Any such enlargement would inevitably entail a dilution of the powers of the existing five permanent members, which include Britain. In spite of the stakes involved for Britain, Sir John Weston, the British ambassador to the UN, welcomed the initiative. "This is knuckle down and begin time," he said. "We have talked long enough".
The proposal, tabled as a formal resolution to the Assembly, envisages a Council of 24 members. Currently, the body is composed of 15 seats, of which 10 are non-permanent and are rotated among the full UN membership.
Under the blueprint offered by Mr Razali, who is from Malaysia, there would be five new permanent seats, not vested with veto powers, as well as an additional four non-permanent rotating ones. It is hoped that in return for permanent status, Germany and Japan would increase their UN contributions.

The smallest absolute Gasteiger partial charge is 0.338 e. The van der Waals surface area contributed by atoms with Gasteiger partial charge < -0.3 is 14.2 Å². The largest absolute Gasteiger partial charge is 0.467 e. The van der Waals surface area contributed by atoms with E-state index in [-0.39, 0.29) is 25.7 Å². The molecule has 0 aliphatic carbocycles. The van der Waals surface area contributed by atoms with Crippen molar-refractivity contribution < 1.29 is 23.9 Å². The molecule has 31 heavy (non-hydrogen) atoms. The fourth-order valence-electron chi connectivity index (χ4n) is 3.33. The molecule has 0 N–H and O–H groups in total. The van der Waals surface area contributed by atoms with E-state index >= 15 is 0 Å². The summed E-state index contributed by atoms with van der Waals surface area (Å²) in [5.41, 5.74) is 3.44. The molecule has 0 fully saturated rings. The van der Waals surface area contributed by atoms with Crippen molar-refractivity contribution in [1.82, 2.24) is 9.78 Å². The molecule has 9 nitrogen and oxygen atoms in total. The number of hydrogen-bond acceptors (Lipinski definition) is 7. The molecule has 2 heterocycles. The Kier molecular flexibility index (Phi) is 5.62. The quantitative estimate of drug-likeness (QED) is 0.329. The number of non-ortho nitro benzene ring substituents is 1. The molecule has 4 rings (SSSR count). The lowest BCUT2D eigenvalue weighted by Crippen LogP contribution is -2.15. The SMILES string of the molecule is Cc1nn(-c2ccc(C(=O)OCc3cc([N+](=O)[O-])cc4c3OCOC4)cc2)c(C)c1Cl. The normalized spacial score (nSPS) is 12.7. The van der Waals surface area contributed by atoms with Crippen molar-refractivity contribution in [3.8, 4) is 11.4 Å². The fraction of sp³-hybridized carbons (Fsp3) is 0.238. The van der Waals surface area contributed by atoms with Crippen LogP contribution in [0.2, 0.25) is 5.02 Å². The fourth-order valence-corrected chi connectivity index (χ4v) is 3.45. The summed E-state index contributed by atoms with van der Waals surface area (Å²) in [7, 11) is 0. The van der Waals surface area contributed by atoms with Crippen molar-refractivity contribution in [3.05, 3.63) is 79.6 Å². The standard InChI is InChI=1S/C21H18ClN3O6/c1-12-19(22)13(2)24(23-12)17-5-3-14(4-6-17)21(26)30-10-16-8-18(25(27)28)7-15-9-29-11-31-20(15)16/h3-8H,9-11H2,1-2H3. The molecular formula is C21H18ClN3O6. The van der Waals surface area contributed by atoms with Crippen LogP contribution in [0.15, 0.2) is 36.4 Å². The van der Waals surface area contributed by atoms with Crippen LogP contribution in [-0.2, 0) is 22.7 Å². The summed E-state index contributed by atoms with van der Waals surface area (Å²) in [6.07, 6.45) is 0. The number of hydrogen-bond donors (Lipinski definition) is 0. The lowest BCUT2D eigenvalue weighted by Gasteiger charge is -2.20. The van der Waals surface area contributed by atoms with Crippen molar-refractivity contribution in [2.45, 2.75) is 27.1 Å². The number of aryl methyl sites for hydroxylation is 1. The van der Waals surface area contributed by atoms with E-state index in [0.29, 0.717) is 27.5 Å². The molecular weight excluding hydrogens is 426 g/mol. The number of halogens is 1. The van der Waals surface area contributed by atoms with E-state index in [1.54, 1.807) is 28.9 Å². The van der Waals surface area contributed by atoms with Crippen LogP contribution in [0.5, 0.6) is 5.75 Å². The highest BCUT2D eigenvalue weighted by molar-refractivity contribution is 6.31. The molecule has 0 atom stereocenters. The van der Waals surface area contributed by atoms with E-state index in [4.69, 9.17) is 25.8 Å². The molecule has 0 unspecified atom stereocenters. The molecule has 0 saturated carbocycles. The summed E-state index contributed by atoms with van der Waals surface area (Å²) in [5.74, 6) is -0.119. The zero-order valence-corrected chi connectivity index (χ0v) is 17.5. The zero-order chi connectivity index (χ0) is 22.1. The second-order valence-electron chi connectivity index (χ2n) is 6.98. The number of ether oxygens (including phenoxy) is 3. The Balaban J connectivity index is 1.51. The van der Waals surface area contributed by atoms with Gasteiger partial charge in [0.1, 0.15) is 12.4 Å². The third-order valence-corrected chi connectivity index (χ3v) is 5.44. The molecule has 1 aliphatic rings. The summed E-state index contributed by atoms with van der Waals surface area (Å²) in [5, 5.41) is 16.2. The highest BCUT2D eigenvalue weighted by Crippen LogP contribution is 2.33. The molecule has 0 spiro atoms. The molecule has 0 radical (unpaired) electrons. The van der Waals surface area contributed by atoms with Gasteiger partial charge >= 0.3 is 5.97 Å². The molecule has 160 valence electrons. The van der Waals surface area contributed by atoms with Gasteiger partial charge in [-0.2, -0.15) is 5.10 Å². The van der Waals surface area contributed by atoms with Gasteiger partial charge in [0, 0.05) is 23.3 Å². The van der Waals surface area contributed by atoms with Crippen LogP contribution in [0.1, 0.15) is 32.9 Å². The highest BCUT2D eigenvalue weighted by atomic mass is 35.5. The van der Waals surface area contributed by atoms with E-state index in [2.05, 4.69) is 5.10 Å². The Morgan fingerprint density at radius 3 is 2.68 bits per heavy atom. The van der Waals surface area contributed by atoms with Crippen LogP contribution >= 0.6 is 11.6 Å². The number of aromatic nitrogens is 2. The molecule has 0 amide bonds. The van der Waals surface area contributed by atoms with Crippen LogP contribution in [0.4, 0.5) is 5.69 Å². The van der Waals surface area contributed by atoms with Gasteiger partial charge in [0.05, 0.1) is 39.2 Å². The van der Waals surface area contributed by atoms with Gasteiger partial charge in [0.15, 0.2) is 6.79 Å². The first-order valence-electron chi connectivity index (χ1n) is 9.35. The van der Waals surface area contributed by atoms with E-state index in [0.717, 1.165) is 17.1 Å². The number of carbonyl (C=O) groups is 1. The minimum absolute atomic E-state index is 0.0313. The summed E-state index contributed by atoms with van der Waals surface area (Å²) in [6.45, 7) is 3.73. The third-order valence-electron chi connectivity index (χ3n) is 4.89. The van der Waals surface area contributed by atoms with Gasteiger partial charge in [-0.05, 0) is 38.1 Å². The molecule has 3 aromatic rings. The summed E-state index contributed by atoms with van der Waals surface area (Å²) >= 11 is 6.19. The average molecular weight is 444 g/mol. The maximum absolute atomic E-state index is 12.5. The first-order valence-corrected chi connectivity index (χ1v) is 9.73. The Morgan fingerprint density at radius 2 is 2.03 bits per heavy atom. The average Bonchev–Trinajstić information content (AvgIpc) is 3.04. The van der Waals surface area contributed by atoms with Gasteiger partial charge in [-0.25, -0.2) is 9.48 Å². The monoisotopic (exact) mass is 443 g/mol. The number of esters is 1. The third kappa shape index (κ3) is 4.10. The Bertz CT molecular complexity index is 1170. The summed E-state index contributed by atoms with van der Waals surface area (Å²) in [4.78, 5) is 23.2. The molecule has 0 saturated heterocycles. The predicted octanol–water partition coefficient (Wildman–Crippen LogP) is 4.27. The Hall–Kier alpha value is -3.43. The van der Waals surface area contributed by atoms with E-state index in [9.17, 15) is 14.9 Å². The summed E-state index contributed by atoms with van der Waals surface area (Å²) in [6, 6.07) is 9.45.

There has been resentment for years that the composition of the Council is an outdated hangover from the post-war years. As nations vanquished in the Second World War, Germany and Japan were never offered permanent seats alongside the US, Britain, France, China and the former USSR - now Russia. Mr Razali's resolution is an effort to kickstart the debate. However, it is likely to be a lengthy and highly contentious process. Such a change will need approval by a two-thirds majority in the Assembly as well as the ratifications of national parliaments.
Among countries certain to fight such a formula is Italy. As the third loser of the war, it believes it is being unfairly frozen out by the preference being shown for Germany and Japan.Reuse content